By John Meier
I would like to thank 3M as well as the members of the 3M/NMRT Grant Committee for honoring me with the award. Below are highlights of the events and meetings that I was able to attend at ALA Annual, thanks to 3M’s sponsorship. During Annual, I also had some free time in our nation’s capital, which I spent visiting the Smithsonian National Zoological Park and watching the 15th Annual Safeway BBQ Battle on Pennsylvania Avenue.
NMRT Meet & Greet
The NMRT Meet & Greet at Annual was a great opportunity to see old friends, be introduced to new contacts, and see some of the current officers and those whose appointments had recently ended.
STS Publications Committee Meeting
I attended this meeting as a new member and the incoming STS Web Editor. Among other business the committee discussed was the current progress of the STS website, ideas for its redesign, and the appropriate organizational channels to use for recruiting additional STS members work on the Web site. I also took the opportunity to learn about the committee’s current practices and documentation from the outgoing STS Web Editor.
STS Breakfast and Discussion Program
I enjoyed a pleasant breakfast before the STS Chair introduced the incoming officers and sponsors. Then we were given time to network among librarians. The program, "Ten-Squared," set up a hot topic for each table at the breakfast. The subject assigned to our table was "Google Scholar." When everyone had to pick a table for the discussion, we ended up with a full table, including two vendor sponsors. Our discussion ranged from partnerships with Google, which was enriched by the sponsor representatives, to topics including information literacy and the state of the research process in higher education today.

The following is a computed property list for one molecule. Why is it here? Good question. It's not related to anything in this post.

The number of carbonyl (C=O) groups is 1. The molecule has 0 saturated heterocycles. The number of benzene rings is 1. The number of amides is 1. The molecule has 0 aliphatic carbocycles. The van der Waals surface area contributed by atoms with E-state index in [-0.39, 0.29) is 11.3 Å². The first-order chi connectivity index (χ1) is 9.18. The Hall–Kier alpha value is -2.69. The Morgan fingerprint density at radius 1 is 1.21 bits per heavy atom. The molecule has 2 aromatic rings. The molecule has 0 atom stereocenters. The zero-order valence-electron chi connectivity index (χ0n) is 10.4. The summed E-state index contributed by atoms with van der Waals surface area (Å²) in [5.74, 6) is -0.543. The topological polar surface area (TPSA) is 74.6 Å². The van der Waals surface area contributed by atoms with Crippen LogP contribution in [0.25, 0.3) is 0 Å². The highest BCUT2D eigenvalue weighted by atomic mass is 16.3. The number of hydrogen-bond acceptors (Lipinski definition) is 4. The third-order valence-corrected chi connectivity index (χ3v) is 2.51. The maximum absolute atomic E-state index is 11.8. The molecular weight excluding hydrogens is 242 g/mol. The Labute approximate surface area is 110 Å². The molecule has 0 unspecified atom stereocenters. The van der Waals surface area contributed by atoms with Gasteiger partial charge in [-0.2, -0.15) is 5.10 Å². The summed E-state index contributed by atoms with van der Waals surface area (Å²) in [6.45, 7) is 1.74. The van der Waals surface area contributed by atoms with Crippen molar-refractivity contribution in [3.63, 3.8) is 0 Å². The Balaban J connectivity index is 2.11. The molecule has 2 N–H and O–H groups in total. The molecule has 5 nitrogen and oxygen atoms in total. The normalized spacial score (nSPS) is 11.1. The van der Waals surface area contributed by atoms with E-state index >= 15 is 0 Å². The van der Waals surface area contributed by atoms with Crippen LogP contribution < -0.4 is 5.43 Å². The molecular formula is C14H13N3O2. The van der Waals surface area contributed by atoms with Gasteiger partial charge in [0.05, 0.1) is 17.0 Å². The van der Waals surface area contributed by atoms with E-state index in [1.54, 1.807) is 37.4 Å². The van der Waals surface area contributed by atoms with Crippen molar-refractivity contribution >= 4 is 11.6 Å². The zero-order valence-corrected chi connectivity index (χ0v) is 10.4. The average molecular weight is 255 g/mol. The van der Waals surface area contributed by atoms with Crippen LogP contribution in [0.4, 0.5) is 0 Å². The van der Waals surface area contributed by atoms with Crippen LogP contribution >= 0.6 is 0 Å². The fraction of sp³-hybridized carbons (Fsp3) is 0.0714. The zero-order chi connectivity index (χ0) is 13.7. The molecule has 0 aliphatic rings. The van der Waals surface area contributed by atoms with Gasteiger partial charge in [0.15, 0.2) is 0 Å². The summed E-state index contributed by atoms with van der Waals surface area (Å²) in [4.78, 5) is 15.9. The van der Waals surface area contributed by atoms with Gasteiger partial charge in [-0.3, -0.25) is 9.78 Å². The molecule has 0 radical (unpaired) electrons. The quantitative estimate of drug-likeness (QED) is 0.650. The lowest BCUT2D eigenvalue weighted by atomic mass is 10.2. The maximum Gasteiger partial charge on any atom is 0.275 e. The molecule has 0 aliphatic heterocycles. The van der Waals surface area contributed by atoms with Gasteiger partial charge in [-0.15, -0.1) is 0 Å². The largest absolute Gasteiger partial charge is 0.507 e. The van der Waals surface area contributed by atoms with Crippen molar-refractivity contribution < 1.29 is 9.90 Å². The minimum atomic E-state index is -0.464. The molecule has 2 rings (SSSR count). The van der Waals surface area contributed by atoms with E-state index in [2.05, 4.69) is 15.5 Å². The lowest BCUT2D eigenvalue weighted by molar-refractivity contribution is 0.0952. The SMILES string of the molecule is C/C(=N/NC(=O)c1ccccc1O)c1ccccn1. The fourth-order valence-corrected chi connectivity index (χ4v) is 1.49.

I felt deeply honored during the entire time I spent at the 3M/NMRT Social. Before the doors opened, I had the chance to speak with the other two winners, as well as 3M representatives. Then it was on to the food and drinks, both of which were excellent. The slideshow that exhibited past winners and present highlighted the quality of NMRT/JMRT members. I felt especially honored to receive my award plaque in front of my assembled peers. The video of the IMLS award recipients and Dr. Anne-Imelda Radice’s words were both touching and professionally uplifting. Lastly, the event deejay chose the best music and the dance floor was almost always packed.
The first presenter was Thomas Dowling from OhioLINK. Dowling gave a speech about what he described as not, “what we are doing well" but, "what we hope to be doing well very soon." He discussed the large-scale digital repository that will cover multiple geographic locations and institutions as well as many formats of information, including video and image collections. One interesting point made was that each member of the consortium could maintain its identity for its content, while all content would be shared in a common interface.
The second speaker was D. Scott Brandt from Purdue University, who spoke from an administrator’s perspective on encouraging communication between librarians and faculty, as well as building an institutional repository that can handle diverse content, since the wide spectrum of research available now stretches from raw data to ontology to gray literature to scholarly publication. Brandt also spoke of the need to speak frequently with researchers about their projects and their data.
NMRT New Chair Orientation
This meeting was essential training for new NMRT chairs. I attended as the incoming co-chair of the NMRT Web Committee. Nanette Donohue presided over one of her first meetings with a well-planned agenda. During the introductions, I was able to see the faces of members whom I will be working with in the coming year, including the Membership Committee. The importance of communication was stressed—one example was to include involved NMRT officers in all email correspondence. Finally, the budget was presented with important explanations from the incoming and outgoing NMRT treasurers.
John J. Meier is Science Librarian at the Physical and Mathematical Sciences Library at Penn State University in University Park, PA.